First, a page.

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Nothing and no one is safe from budget cuts

Authorities face a 12 per cent reduction in funding over the next three years

Authorities face a 12 per cent reduction in funding over the next three years

Councils are targeting everything from campus cops to quality improvement officers in an increasingly desperate quest to deliver budget cuts.

One of the smallest councils, Moray, is under such pressure that it plans to chop the preparation of peeled free fruit for P1-2 pupils, replacing it with whole fruit which it says will save them pound;63,000.

The first proposals are beginning to emerge from authorities facing a 12 per cent reduction in funding over the next three years.

In the past week, the Auditor General, Robert Black, painted an equally bleak picture, warning that by 2013-14, the Scottish budget could be 7-13 per cent lower in real terms. The Government's current programme of 2 per cent annual "efficiency savings" would therefore not be enough, he warned.

Next year, Glasgow City Council faces cuts of at least pound;34m; East Lothian Council plans reductions of pound;3m; Moray Council aims to wipe pound;20m from its spending over the next four years, pound;5m of which it hopes to save next year; North Lanarkshire Council has announced its first pound;15m in savings to plug a pound;75m black hole.

Most savings are being sought by cuts to staffing, but some authorities are targeting other areas of provision too. Among the proposals, which have yet to be finalised:

- In North Lanarkshire, falling rolls will be used to close nurseries and primaries (pound;460,000) and to cut six secondary teaching posts (pound;166,000). The cleaning of schools will be reduced (pound;320,000), the quality development service budget reduced (pound;250,000), shared headships increased (pound;50,000) and "more focused" school meal choices introduced (pound;170,000). The council also plans to cut foreign language assistants (pound;123,000), campus cops (pound;97,000), 17 classroom assistants (pound;88,000), one psychologist (pound;70,000) and three additional support needs teaching posts (pound;80,000).

- East Lothian's "community consultation paper" suggests replacing nursery school teachers with nursery nurses (pound;120,000); increasing S1-2 maths and English class sizes from a maximum of 20 to 33 (pound;200,000); reducing secondary staffing (pound;400,000); cutting primary staffing (pound;400,000); increasing composite classes (pound;120,000); paring back on management posts in schools (pound;200,000); reducing management time in schools (pound;400,000); and reducing the replacement frequency of ICT in schools (pound;102,000).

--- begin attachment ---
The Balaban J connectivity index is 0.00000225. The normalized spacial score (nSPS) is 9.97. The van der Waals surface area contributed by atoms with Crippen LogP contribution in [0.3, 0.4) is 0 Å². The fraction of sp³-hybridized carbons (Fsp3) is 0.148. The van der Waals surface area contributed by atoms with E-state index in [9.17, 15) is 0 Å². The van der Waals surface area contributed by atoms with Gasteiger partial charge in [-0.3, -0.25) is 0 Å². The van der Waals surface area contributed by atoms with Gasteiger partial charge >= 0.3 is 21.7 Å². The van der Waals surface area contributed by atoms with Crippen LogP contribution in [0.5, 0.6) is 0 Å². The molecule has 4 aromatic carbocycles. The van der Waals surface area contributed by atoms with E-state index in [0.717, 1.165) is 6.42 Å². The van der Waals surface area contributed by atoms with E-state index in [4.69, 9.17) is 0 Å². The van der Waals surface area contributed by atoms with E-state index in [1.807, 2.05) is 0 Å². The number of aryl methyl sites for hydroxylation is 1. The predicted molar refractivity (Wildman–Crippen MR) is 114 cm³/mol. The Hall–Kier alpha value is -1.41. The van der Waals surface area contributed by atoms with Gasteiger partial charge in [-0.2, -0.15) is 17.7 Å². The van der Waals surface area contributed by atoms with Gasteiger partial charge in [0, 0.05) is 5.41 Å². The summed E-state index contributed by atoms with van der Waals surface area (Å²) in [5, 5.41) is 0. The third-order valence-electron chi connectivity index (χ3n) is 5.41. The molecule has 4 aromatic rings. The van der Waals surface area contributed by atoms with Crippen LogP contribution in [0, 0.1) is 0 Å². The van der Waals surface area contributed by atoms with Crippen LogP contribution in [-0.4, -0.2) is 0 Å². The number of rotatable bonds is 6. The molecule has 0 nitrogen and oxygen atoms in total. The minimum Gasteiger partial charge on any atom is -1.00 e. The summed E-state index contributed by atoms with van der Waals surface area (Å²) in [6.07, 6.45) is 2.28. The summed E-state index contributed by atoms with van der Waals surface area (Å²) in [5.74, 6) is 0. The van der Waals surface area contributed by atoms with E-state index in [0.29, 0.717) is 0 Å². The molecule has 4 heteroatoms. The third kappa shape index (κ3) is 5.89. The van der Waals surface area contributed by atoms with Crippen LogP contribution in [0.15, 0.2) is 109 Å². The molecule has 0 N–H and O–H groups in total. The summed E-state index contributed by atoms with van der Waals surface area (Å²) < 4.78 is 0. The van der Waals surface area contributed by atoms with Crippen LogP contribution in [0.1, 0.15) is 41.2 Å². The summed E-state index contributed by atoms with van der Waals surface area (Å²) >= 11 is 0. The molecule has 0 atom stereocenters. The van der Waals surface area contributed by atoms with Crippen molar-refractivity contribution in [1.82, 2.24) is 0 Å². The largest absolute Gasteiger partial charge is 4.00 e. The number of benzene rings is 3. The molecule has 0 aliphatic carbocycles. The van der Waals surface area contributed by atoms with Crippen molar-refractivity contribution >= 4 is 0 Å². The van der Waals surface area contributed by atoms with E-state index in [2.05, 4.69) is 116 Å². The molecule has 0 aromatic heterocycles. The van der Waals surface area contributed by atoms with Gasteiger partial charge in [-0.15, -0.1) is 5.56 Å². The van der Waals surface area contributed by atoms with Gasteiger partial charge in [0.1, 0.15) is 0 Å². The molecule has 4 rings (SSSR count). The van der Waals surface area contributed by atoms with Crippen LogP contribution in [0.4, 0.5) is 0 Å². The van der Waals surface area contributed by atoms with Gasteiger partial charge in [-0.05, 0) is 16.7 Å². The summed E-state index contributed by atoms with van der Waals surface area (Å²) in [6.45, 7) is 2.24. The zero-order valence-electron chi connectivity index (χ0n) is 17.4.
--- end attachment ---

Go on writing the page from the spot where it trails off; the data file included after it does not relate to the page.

- Moray is proposing to halve its childcare service budget, removing pound;70,000 in 2010-11, rising to pound;140,000 in 2011-12; cut primary schools' devolved budgets by pound;100,000 next year, rising to pound;400,000 by 2013-14; cut S1-2 class size budgets by pound;240,000 rising to pound;480,000; reduce secondaries' devolved budgets by pound;125,000 next year, rising to pound;500,000 by 2013-14; save on class contact by pound;120,000; scale back on secondaries' study support by 25 per cent (pound;30,000); and stop providing free bread and milk with school meals while reducing the marketing of school meals (pound;75,000).


East Lothian Council's proposal to hand schools over to "community educational trusts" was foreshadowed in April by Don Ledingham, its acting head of education and children's services.

Placing schools in educational trusts would give ownership back to communities, emulating the days of parish schools when Scotland led the world in education, he wrote in his TESS column. He added: "The shift in the perceived ownership would match what people feel about their school, rather than feeling removed from the real running of it because power is centralised elsewhere."

David Berry, leader of the SNP-run council, said the scheme would allow schools to make decisions based on local need, giving the example of cutting subsidised bus travel for pupils and hiring a teacher of Mandarin instead.

However, Mr Ledingham admitted that devolving the entire budget for running education to communities "throws up as many questions as it answers". Among these were: how would such schools relate to their authority?; how would they manage budgets that currently benefit from the economies of scale?; and how would the authority ensure that the needs of all children were being met?

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